As well as serving the people in the community a Lions Club has the obligation to spread the message of Lionism by founding new clubs. The Cashel Club has founded four clubs since its own foundation. The first of these was Thurles in 1964. Waterford followed in 1966 and Clonmel a year later. There was long wait until 1985 for the fourth. In June of that year Cahir Club was founded and it gave particular pleasure to the members. As a result of these foundations. other clubs came into existence and the Cashel Club can claim responsibility for the ancenstry of no fewer than thirty-one clubs altogether.
The services provided to the community by the Cashel Club have changed down the years. At the moment there is a lot of attention to our senior citizens. There are three main areas of club involvement with this group, the holiday scheme, under which the club gives a week's holiday annually to a number of men and women in the town, the senior citizens party, which is held in the Spring and to which all the senior citizens in the town are invited and the birthday scheme, under which members of the club visit senior citizens living alone on their birthdays, bringing a small present and discovering something of their needs, if any.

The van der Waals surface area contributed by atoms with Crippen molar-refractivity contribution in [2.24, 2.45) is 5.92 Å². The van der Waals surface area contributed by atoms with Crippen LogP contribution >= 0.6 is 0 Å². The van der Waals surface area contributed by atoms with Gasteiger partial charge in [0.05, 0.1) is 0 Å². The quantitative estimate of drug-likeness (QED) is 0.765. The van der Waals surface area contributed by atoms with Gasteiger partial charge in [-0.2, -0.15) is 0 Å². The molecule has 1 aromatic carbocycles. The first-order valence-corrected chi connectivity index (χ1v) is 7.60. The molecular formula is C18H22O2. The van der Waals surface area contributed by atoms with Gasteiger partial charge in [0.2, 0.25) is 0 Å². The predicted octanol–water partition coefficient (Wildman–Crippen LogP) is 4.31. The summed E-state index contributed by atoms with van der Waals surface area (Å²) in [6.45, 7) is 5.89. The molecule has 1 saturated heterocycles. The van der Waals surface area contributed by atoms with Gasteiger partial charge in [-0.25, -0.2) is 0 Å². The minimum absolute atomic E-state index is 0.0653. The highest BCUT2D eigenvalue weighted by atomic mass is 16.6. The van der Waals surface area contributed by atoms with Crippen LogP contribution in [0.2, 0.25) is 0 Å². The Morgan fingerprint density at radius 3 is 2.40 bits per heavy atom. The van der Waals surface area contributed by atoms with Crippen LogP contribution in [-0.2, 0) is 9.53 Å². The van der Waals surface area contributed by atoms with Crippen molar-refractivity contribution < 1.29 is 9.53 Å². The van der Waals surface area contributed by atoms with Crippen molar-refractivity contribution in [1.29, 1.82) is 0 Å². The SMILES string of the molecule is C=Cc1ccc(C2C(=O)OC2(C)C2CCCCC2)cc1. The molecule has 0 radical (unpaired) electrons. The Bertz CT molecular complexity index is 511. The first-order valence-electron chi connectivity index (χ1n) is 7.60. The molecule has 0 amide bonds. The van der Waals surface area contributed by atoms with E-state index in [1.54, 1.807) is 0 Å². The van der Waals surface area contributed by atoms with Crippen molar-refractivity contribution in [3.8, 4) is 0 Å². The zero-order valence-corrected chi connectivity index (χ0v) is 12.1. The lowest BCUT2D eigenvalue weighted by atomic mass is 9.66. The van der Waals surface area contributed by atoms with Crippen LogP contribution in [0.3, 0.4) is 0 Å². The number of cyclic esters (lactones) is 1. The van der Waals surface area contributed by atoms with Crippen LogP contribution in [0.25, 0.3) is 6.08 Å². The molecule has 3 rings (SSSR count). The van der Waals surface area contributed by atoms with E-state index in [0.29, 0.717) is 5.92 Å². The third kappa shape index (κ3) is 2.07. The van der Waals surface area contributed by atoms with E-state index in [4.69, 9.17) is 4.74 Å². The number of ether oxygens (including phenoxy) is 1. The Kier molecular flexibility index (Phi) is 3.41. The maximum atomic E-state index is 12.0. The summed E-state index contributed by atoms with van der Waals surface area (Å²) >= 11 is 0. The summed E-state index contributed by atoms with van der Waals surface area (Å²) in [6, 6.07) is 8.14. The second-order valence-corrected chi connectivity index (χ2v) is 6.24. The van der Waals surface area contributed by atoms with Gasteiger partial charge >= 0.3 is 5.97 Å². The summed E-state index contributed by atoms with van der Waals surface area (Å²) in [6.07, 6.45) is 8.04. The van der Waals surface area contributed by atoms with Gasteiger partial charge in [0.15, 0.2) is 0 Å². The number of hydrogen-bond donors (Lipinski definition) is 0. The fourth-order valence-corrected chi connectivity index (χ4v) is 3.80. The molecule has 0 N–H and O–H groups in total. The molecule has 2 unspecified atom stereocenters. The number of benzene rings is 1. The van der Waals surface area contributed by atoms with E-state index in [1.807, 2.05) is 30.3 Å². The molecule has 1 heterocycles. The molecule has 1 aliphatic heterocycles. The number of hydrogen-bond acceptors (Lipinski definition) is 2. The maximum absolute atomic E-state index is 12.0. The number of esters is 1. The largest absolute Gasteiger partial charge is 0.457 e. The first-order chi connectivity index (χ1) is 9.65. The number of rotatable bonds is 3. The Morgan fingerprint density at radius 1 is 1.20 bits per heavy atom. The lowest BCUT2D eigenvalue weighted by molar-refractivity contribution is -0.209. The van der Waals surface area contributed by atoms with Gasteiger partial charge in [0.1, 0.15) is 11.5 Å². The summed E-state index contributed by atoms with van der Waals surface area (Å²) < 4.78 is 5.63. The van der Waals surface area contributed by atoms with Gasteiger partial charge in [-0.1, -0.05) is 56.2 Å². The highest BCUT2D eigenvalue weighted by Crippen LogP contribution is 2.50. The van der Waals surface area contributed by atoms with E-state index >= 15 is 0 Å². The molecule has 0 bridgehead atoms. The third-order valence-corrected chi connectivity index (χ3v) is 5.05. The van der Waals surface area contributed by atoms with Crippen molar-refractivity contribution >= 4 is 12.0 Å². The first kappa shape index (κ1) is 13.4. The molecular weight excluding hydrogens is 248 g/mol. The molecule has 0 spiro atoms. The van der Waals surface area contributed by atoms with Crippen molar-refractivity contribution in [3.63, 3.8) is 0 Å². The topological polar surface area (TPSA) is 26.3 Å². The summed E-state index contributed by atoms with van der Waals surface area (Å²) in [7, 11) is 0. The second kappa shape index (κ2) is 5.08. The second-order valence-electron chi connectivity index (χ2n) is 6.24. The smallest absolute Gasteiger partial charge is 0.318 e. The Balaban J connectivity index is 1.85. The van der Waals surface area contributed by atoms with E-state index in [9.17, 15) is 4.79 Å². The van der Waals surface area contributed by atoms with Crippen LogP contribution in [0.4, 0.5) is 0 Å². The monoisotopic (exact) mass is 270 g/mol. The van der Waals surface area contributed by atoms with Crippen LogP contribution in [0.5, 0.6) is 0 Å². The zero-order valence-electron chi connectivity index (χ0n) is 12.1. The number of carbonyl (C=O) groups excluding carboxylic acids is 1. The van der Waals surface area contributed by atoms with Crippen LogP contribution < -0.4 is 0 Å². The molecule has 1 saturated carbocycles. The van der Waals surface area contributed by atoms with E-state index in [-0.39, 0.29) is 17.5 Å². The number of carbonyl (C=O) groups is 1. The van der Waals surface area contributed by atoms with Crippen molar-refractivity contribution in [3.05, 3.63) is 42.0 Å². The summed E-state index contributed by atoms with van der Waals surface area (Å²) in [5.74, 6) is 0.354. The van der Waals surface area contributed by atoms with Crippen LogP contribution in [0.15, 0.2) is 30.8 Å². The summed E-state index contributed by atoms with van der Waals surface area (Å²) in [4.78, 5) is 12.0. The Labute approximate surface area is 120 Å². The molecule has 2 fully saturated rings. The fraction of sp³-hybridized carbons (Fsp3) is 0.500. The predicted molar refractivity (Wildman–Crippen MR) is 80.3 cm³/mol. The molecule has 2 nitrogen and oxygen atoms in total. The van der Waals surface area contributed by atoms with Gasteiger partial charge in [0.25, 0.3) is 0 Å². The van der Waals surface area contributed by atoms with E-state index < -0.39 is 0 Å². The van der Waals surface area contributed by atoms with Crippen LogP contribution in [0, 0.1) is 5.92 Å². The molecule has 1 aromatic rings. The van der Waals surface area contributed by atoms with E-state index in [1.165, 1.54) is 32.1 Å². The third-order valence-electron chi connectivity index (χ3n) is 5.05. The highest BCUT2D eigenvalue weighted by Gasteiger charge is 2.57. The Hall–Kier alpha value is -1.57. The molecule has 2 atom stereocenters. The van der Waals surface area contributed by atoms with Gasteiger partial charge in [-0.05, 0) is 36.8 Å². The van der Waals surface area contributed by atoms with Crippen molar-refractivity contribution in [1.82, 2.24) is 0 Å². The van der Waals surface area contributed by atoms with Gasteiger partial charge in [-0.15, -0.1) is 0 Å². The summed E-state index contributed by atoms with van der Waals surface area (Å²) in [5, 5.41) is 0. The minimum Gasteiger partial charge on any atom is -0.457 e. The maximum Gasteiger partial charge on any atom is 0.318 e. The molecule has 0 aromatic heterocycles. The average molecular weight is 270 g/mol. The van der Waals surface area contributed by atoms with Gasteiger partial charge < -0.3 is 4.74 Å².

If one returns to the early years similar attention was paid to the residents of St. Philomena's Orphanage in Dundrum. Senior Cltizens were not forgotten then either and used to be taken on outings to the sea. Another big early project was the building of a swimming pool in the town. This occupied the minds of the members for a long time and was eventually shelved with the oil crisis of 1974. For a number of years after that the club subsidised the transport of children to neighbouring pools.
This year will see the completion of a £100,000 sports complex in Larkspur Park. The building will include badminton, and squash courts, showers and toilets, meeting and recreation rooms. The completion will be a landmark in the development of Larkspur Park and a major advance on the Nissan hut that was erected there in the sixties. It will also be a fitting tribute to the perseverance and dedication over twenty years of a large number of Lions and members of the Larkspur Park Development Committee.
The story of Larkspur Park began in the mid-sixties when the Cashel Lions were looking for a project that would bring lasting benefit to the town and community. Such a project would also engage the members of the club in a high degree of activity over a long period of time. Finally it would be permanent monument to the existence of the club and its service to the community.